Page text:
Because Man O Man, Tarrant's addictive Darwinist hen party, which made a welcome return last night after a brief football-inspired hiatus, is a landmark in Saturday night entertainment and a legend in the making, and we need to know how it happened. "I'd seen it. Where did I see it first? It was in Germany about three years ago. There was this barful of demented drunken German ladies screaming abuse at a load of scantily clad men who kept getting pushed into swimming pools, and I thought 'that's a very strange piece of entertainment'. So when I'd been chewing the fat about various programme ideas with Grundy TV [purveyors of Man O Man, also responsible for Neighbours and Crossroads], they gave me a tape and I put it on and thought 'oh it's that one. Are we sure about this?' "
How could he possibly have had any doubts about a show wherein a group of 10 men are gradually whittled down to a single winner by being obliged to sing, dance, tell jokes, do absurd physical exercises and answer extremely pointed questions to the satisfaction of a rabid assemblage of 300 drunken women? "You knew that inevitably there would be a load of flak and a lot of people saying 'this is the lowest that TV has ever sunk'. I went to lots of meetings before I signed on the dotted line, because I really did want to keep the 6.30-7pm family audience. I saw the Norwegian version, and bear in mind I'm married to a Norwegian [Ingrid, the second Mrs Tarrant, lives in Surrey with Chris, who is 49, their two young children and two older children from her previous marriage; Chris's two other children from a previous marriage are grown-up] and it was absolute filth."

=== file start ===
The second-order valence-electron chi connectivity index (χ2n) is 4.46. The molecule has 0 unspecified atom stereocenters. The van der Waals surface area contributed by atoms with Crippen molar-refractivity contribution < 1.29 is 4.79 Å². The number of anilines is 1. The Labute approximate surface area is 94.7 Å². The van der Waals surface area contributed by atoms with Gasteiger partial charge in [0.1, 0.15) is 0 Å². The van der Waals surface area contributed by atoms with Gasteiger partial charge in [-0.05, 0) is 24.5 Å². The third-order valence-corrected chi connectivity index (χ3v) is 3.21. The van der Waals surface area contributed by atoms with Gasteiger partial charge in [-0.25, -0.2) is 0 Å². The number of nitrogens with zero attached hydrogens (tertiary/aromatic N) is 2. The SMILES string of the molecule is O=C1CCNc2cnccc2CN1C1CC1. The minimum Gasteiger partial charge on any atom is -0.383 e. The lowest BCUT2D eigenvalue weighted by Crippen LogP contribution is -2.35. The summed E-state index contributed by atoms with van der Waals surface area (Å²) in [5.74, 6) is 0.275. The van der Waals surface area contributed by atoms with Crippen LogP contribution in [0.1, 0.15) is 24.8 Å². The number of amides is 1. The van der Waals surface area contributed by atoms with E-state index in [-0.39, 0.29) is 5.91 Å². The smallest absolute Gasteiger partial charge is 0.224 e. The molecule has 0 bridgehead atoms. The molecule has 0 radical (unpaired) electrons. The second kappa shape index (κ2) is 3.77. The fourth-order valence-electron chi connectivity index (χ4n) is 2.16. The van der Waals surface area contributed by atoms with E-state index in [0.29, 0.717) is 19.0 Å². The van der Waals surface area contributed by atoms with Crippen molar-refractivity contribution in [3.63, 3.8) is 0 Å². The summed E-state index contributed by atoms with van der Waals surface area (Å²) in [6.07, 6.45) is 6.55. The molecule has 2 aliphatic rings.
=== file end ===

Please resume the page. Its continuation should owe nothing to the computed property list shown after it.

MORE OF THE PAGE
There's something very wholesome about the British version though, isn't there? A natural quality that's a far cry from the over-scripted salacity of Blind Date. "I keep reading all this stuff in the broadsheets about the contestants being humiliated and I just think 'oh please'. The men are quite dignified aren't they?" Tarrant laughs: "I don't think they're particularly dignified, but you certainly don't sit there as a guy thinking 'this is ridiculing my sex'."